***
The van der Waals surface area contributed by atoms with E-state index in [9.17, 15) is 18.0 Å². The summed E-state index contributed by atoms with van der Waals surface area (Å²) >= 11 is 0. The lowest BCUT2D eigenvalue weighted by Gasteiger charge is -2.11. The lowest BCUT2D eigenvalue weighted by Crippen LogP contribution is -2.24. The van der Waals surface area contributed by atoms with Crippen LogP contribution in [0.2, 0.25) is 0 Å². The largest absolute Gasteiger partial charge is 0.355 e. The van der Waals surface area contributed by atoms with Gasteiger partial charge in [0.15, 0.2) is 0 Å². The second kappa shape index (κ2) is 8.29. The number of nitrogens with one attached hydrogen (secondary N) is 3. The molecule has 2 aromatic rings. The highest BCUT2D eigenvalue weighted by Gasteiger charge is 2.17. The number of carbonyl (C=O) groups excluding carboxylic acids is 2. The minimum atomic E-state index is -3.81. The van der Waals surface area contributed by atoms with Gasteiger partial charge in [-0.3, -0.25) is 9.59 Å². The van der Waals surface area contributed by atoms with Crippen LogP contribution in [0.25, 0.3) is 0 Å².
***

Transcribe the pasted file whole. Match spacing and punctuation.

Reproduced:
The van der Waals surface area contributed by atoms with E-state index in [9.17, 15) is 18.0 Å². The summed E-state index contributed by atoms with van der Waals surface area (Å²) >= 11 is 0. The lowest BCUT2D eigenvalue weighted by Gasteiger charge is -2.11. The lowest BCUT2D eigenvalue weighted by Crippen LogP contribution is -2.24. The van der Waals surface area contributed by atoms with Crippen LogP contribution in [0.2, 0.25) is 0 Å². The largest absolute Gasteiger partial charge is 0.355 e. The van der Waals surface area contributed by atoms with Gasteiger partial charge in [0.15, 0.2) is 0 Å². The second kappa shape index (κ2) is 8.29. The number of nitrogens with one attached hydrogen (secondary N) is 3. The molecule has 2 aromatic rings. The highest BCUT2D eigenvalue weighted by Gasteiger charge is 2.17. The number of carbonyl (C=O) groups excluding carboxylic acids is 2. The minimum atomic E-state index is -3.81. The van der Waals surface area contributed by atoms with Gasteiger partial charge in [-0.3, -0.25) is 9.59 Å². The van der Waals surface area contributed by atoms with Crippen LogP contribution in [0.25, 0.3) is 0 Å².